Sep 20, 2010

Salted butter and Bordeaux

I can't believe it; nearly a month has passed since we arrived in Paris (with too much stuff!)...The time has passed so quickly and I've had hardly a moment to tell you that our lives, for the most part, feel settled. We have a routine during the weekdays. Jon goes to the archives and Maggie and I walk to the playground near our apartment. We play in the sandbox, kick a ball around, take Maggie's doll down the slide a few times and then sit on a bench in the sun and share a baguette sandwich. After lunch we return to the apartment, and if we have time, draw or add some things to Maggie's scrapbook. Then she takes a nap, and for that 45 minutes+ I write/read/knit. After nap we play around the house. I make maggie a snack, drink some tea, and we wait for daddy to return. Typically, he's home around 4, and at that point we often take a walk together. Sometimes we go down to Rue des Abbesses and Maggie takes a ride on the carousel. We do our daily grocery shopping. We might go back to the sandbox, or sometimes we get on the metro to explore other parts of Paris. Life, for the most part isn't very different.

Except that of course it is. I could tell you the bad parts of living in Paris; that it is in fact a city, and that we often return home after being squeezed together on the train and up the cramped elevator at our metro station that smells, quite frankly of piss and sometimes vomit, and after a day surrounded by wafting smoke, I lay my sweet girl down for the night and kiss her forehead and she smells like cigarettes. And although in my heart I'm a country girl who longs for some land and maybe a nice cow, and sheep and horses and a garden, and nights on a porch with my kids running around, there is no denying the charm, magic even, of this city. it is amazing.

It is no secret that Paris is amazing--even if you haven't been here, you have most likely seen pictures or movies. And I have to report that it is just as amazing and romantic as you might imagine. Yesterday, Sunday, we went to the Marais with the intention of ending up at L'as du Falafel for dinner. I've been going to this delicious falafel spot since I was here ten years ago, and it is still as good as it was then (and affordable!) We stepped off the metro and the Marais was busy. The streets were filled to the point where no car dared drive on the them, as most people had given up trying to walk on the narrow sidewalks. We walked into a museum (free for a european heritage day) and there in the courtyard a choir was singing. We strolled through rooms filled with art and furniture representing the history of Paris. Then we walked towards Place des Vosgues, stopping to listen to incredible band playing in the street. At Place des Vosgues Maggie went on the see-saw then built a sandcastle and then we all lay in the grass looking up at the sky.

It was an amazing day, although I must admit this kind of magic seems to surround us here. Dare I say ordinary? No. Which is why I need to turn the conversation towards food. This is what I've really wanted to talk about all this time (get to the point, right?)... Food. Butter, and baguette and divine milk, "Lait cru" is incredible whole, raw milk. It tastes so good. And the salted butter? Can I please stuff a whole suitcase and bring that home with me when I go? And pastries? Ok I haven't even touched chocolate or wine yet. Divine. So good. After maggie went to bed the other night we each had a glass of this incredible Bordeaux and then ate some Maison du chocolat. I got up and started twirling around it was so good.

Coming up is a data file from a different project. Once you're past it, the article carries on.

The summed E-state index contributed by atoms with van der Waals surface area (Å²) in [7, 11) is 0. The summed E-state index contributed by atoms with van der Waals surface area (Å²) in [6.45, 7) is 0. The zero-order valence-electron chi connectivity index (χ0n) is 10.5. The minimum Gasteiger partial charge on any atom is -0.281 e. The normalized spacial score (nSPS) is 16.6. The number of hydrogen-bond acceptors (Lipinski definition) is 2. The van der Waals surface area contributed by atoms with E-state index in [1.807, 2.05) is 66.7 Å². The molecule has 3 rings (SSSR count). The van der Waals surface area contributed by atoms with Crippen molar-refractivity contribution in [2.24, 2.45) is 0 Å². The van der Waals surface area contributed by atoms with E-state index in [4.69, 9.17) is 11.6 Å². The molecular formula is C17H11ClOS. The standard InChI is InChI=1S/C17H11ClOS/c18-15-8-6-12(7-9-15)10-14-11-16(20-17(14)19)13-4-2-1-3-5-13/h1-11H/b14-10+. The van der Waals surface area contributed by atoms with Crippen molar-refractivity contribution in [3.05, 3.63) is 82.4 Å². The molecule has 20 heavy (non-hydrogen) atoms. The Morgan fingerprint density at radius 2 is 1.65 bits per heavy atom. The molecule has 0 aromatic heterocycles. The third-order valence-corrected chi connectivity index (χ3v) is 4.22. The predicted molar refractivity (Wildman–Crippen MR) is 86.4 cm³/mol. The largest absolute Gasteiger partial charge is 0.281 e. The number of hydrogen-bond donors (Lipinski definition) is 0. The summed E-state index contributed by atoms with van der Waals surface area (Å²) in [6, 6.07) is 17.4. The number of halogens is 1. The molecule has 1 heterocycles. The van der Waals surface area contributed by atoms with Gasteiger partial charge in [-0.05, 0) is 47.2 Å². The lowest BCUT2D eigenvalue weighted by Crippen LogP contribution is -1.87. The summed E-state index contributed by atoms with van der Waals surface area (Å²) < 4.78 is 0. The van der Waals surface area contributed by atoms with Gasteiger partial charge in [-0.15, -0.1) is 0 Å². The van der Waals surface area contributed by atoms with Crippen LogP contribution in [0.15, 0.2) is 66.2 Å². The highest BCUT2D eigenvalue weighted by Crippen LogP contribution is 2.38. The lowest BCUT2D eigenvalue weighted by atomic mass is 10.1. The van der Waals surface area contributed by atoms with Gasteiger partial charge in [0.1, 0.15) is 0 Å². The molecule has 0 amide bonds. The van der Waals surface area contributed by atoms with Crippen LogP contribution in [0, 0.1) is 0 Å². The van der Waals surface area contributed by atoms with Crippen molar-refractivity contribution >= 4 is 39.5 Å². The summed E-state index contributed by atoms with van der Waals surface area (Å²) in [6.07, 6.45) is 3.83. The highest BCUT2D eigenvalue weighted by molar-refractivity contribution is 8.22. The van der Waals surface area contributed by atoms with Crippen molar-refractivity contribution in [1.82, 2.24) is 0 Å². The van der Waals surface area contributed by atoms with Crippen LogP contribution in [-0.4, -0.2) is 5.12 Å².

I can't help but think Jon and I are living our very own "Eat, Pray, Love;" Paris is our eat, Senegal will be Pray and Aix en Provence will be Love?? Ok maybe it doesn't fit exactly, but there is definitely some eating and indulgence happening here.

Now to change the subject again. Check out my two year old. She puts outfits like this together herself. Insists on pulling her own backpack at the airport. Holds on the railing on the train "all by myself!" Attitude and cuteness and talking, talking, talking.

Sep 13, 2010


At two years old, Maggie has done a considerable amount of travel, and I have to say, she is a champ. When we packed up our suitcase to make another trip only two weeks after arriving in Paris, I told maggie that we were going to London to visit nanny and baba and benny and heather. "Like Katy in London!" she said enthusiastically, referring to a book we have read often and loved.

She immediately ran out of the room to tell her dad. "We're going on an aventurrr!" The fact that we were taking the train, through a tunnel under the water no less, only added to the excitement. So on Saturday of last week, we boarded our train for the two hour ride to London.

I was equally excited, although not for the reasons you would expect. It was not Big Ben or Buckingham Palace or even the promise of tea (oh delicious tea), but the excitement of seeing my family. It had been only two weeks and already I missed everything and everyone. Mountains and ocean and eucalyptus and friends and maggie's friends, and of course, my family. All this seems even more important now that I have a daughter.